The Virginia Sexual and Domestic Violence
Data Collection System is a project to enhance and improve the
collection of statewide data from all victims who use the services of
local domestic violence programs and sexual assault centers. This
project began in April of 1996 through the support of the Violence
Against Women Act (V-STOP) funds.
"I was close to ending my own life. I felt safe here."
A survivor of domestic and sexual violence wrote these words on a
survey completed for the community domestic/sexual violence program
where services were received. This survey is a part of the data
collected by VAdata, the Virginia Sexual and Domestic Violence Data
Survivors of violence and advocates in Virginia's more than 50
sexual and domestic violence agencies (SDVAs) have been providing data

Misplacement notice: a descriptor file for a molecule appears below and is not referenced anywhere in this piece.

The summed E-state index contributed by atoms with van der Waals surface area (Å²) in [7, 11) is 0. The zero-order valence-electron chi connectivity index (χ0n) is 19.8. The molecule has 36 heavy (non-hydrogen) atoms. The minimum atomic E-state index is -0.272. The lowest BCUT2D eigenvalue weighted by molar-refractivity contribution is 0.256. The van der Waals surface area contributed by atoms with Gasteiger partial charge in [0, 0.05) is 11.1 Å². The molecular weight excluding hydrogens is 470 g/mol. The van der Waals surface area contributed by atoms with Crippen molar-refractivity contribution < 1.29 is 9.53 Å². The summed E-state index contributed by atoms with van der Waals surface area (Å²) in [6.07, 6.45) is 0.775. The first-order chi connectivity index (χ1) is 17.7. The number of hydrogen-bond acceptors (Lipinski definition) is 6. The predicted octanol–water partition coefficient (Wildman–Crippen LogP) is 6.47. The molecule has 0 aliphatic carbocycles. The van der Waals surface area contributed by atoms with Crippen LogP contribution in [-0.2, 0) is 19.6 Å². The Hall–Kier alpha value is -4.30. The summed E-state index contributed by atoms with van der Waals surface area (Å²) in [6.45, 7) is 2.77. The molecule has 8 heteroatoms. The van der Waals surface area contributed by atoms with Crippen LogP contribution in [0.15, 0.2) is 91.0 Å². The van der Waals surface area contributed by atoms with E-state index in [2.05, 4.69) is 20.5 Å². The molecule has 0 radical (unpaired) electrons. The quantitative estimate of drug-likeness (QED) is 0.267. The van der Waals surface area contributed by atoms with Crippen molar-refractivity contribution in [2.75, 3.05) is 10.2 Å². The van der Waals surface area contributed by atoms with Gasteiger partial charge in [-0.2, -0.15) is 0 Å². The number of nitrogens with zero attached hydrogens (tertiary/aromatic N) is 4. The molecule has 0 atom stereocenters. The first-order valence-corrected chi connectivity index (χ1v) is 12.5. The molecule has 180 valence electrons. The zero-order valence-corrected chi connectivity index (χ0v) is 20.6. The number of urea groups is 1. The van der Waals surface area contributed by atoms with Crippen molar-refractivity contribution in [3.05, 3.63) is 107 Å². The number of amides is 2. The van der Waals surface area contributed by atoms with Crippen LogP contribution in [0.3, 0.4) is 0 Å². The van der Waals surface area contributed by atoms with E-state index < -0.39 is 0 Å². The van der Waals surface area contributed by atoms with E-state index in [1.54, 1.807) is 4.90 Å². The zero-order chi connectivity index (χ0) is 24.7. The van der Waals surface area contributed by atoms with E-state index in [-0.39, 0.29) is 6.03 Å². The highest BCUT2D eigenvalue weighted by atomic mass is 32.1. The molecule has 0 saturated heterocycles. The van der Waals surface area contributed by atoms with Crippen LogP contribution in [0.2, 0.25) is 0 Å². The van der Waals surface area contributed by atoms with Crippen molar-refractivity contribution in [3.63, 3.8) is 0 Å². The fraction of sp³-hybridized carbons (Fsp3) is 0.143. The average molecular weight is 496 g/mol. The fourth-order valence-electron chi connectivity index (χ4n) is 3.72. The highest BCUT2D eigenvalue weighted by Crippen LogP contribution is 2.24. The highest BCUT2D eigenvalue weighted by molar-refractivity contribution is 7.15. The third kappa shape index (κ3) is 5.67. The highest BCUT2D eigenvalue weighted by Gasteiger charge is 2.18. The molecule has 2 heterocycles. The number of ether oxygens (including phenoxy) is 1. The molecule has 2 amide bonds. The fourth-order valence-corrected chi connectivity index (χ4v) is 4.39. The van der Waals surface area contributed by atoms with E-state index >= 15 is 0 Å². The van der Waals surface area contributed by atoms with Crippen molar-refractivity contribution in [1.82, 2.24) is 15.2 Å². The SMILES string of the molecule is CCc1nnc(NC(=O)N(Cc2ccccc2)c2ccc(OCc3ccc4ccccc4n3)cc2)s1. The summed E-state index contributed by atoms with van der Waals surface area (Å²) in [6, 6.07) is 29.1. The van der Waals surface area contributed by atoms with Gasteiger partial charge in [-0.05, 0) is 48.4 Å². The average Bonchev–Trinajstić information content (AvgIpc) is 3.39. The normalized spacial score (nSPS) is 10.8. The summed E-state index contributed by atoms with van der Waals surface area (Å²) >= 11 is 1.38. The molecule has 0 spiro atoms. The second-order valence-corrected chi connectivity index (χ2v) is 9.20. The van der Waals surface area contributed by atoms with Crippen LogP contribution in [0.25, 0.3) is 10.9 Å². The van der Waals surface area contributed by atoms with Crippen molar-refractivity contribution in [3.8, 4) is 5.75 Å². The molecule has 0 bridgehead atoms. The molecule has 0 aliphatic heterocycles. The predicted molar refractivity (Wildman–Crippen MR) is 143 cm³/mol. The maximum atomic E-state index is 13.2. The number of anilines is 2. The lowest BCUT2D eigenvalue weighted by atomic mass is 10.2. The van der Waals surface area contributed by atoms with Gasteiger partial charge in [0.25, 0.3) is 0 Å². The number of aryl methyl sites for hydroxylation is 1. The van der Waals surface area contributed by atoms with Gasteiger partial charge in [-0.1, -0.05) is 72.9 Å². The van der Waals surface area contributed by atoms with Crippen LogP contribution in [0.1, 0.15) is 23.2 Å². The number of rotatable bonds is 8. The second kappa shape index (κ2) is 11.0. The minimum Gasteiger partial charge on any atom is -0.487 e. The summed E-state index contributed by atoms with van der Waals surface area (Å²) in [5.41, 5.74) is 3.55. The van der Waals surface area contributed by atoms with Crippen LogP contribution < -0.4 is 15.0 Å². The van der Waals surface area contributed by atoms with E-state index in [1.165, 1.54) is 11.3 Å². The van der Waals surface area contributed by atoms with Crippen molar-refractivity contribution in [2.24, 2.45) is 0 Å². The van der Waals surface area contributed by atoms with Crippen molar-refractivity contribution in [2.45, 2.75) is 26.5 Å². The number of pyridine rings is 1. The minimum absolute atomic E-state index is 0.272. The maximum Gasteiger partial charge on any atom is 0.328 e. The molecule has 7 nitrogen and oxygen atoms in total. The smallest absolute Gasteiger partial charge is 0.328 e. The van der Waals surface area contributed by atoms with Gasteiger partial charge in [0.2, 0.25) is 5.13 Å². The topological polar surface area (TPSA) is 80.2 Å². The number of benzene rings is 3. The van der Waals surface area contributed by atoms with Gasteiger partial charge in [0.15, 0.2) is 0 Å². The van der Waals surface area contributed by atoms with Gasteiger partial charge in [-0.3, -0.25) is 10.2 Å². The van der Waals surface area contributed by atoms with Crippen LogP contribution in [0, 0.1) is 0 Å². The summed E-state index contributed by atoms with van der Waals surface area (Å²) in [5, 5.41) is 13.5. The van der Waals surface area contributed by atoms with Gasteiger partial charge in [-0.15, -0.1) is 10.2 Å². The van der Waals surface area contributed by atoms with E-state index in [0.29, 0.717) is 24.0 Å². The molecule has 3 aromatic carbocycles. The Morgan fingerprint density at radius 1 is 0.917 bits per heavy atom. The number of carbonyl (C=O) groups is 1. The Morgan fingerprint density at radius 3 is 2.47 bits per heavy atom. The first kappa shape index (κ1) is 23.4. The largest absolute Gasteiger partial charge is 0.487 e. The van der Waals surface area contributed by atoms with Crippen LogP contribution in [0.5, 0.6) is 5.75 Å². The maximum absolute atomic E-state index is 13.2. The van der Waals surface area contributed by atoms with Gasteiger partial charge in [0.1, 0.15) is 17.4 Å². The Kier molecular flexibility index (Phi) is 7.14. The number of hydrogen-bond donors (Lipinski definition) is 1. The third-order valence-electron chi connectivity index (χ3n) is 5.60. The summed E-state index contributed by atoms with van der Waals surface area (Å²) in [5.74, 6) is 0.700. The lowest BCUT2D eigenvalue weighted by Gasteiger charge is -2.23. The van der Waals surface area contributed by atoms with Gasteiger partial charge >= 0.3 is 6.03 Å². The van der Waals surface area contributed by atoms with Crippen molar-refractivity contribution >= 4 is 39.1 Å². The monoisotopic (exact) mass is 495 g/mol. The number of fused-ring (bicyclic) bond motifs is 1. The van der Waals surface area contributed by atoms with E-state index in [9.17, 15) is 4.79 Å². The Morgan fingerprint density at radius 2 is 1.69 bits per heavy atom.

to this system for more than 10 years. In 2011, SDVAs responded to 64,877 hotline calls. They provided 274,222 hours of face-to-face services to 20,044 victims of domestic violence, including 4,839 children and 6,633 victims of sexual violence, including 1,899 children. In the past two years, our programs have seen a 6% increase in the demand for sexual assault crisis services and an 18% increase in the demand for domestic violence crisis services.
Domestic Violence Service Agencies provided emergency shelter to 6,609 women, children, and men . On an average night in 2011, there were 556 people staying in a domestic violence shelter; a 12% increase over the past two years.
In addition to an increase in emergency shelter, domestic violence programs reported providing transitional housing to 174 families in 2011. Transitional housing programs provide essential support for victims of domestic violence and their children as they transition from emergency shelter to independent living.